Are SMEs getting a fair share of public sector construction work?

Three years on from the government promising to give small and medium-sized businesses greater access to public sector construction work, and the issue is as divisive as ever. Cabinet Office minister Francis Maude has made it clear he expects to be judged on whether his government is successful in upping the amount of public work - across all sectors - carried out by SMEs from 6.5% when it took office to 25% by 2015.

To this end, the government has published - and recently updated - a standardised public sector pre- qualification document, called PAS 91, and abolished pre-qualification requirements for smaller jobs. It has also set up “mystery shopper” lines for businesses to alert the government to bad procurement and promised to roll out project bank accounts - which guarantee prompt payment - to 20% of government work by 2015.

But many SMEs nevertheless still feel excluded from the £25bn of annual public sector construction spend, with the Federation of Master Builders (FMB) last month publishing research that found a large proportion - 41% - of SMEs lost out nine times out of 10 when bidding for public sector work. A majority - 55% - said their success rate had declined in the last five years.

So are these concerns valid, or are SMEs simply whingeing in an attempt to get the government to favour them? We asked two small business owners to argue the case.


Steve Hale, managing director of engineering firm Crofton


“SMEs remain frozen out of public sector work” read the headline of Building’s coverage of the recent survey by the FMB regarding SMEs and public sector work. Frankly, as the managing director of a small engineering consultancy, I am growing rather tired of hearing these sorts of stories.

Allow me to be blunt. If construction sector SMEs really want to win public sector work they can. We must stop preoccupying ourselves by complaining, and blaming local authorities, legislation and main contractors. We all know, or definitely should know, what to expect when we start our businesses, and ought to be capable of devising adequate strategies to win public sector contracts.

Health and safety is often touted as legislation that hinders small firms, but reports such as the Löfstedt Report continually find that in reality there are very few good examples of this. In addition, they conclude that the UK has some of the most effective, world leading health and safety legislation, which is a huge positive. SMEs arguing that certain health and safety rules should not apply to them is absurd.

Then of course, there are pre-qualification questionnaires (PQQ). True, they are undoubtedly overly bureaucratic, and are far more time-consuming than they need to be. But until they are done away with altogether - which may never happen - smaller companies need to grin and bear it and learn to complete them effectively. Firms should install a strict system which stops them from spending time on PQQs relating to jobs they never had a hope of winning in the first place.

I have lost count of the amount of times I have heard people in our industry complain about time spent on PQQs, only to get no result. Often you cannot help feeling that if they had taken a step back and really considered the job in question, they’d have realised they never had the necessary skill set. Actually, it is often possible for SMEs to break into the public sector supply chain with smaller jobs that fall under the radar of PQQs.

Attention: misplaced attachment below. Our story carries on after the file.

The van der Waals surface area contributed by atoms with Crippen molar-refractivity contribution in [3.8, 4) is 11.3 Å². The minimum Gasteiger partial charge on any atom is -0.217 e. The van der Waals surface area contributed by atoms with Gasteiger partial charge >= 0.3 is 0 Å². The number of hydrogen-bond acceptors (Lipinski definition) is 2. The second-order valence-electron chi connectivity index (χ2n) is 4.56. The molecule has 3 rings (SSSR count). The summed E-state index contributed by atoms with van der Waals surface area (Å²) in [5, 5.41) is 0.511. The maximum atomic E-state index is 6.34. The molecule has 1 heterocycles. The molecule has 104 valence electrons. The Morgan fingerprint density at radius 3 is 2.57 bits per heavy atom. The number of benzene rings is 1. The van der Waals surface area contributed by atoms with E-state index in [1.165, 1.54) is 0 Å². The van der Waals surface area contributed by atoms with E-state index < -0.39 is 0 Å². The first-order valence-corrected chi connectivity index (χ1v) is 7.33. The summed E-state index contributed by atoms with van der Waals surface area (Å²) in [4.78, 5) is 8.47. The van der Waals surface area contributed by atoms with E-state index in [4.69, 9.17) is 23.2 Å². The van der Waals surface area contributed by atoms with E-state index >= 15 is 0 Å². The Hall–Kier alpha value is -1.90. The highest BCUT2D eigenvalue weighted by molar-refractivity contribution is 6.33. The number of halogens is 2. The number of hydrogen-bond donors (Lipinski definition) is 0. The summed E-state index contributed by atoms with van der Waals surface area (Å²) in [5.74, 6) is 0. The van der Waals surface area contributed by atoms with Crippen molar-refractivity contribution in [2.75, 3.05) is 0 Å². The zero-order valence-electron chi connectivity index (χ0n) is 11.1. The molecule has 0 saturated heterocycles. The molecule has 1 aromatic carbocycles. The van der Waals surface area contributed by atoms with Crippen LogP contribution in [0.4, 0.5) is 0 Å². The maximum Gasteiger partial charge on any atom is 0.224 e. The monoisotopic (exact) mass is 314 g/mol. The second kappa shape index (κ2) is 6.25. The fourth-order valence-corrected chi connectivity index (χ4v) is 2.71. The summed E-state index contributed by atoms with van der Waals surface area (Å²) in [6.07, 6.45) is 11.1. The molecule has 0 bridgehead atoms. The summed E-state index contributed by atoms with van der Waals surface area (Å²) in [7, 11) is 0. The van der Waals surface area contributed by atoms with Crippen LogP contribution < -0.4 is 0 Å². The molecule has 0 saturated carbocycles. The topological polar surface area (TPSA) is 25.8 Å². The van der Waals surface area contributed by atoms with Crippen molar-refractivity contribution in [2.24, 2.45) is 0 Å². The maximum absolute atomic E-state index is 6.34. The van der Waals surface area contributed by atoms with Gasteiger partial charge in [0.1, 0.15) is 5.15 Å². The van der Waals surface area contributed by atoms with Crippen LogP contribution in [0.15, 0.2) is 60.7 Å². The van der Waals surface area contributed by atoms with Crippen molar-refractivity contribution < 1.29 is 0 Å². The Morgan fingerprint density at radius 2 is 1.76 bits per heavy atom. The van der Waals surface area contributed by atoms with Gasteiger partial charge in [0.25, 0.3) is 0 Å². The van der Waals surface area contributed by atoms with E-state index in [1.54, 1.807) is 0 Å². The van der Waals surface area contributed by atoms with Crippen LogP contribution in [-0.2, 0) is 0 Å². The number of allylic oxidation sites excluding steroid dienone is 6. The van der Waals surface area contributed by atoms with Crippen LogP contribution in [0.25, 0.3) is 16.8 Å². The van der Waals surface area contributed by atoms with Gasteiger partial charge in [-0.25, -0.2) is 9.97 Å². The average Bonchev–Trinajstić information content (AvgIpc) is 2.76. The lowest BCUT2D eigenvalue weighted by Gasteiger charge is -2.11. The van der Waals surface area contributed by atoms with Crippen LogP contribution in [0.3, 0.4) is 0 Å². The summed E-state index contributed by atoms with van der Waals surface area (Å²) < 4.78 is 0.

So how can construction SMEs go about winning public sector contracts? They can start by supporting larger organisations that undertake a lot of public sector work, and provide the specialist skills they lack. The larger organisation will handle the bidding process, but the SME will gradually acquire the necessary skill set to bid for contracts itself, and will obtain a better understanding of the whole process.

In many cases SMEs stand a great chance of winning public sector jobs, but they have a preconceived perception they won’t, based on listening to the negativity of others in the industry

SMEs often don’t like being part of contractor’s supply chains. But main contractors are not necessarily the problem they are made out to be. The government’s “mystery shopper” hotline for specialist contractors, designed to expose abuses of procurement and payment in government supply chains saw only 11 complaints in its first year, with just seven warranting follow up. Paul Morrell, then the government’s chief construction adviser, concluded that subcontractors could not expect government help if they were too afraid “to put their head above the parapet” and that they “too often cast themselves as victims”. He had a point.

Small construction firms can also get work by looking at joining forces with other SMEs to make joint bids for public sector contracts. Our company is one of a group of SMEs, each bringing a different skill to the consortium, that operates as a separate legal entity set up to bid for public sector work. So far we have secured two NHS healthcare frameworks.

As with winning work in the private sector, networking with people in the position to give you work is key. Time should be spent attending events and getting to know your local authority and local chamber of commerce. Approaching them directly can lead to strong long-term relationships.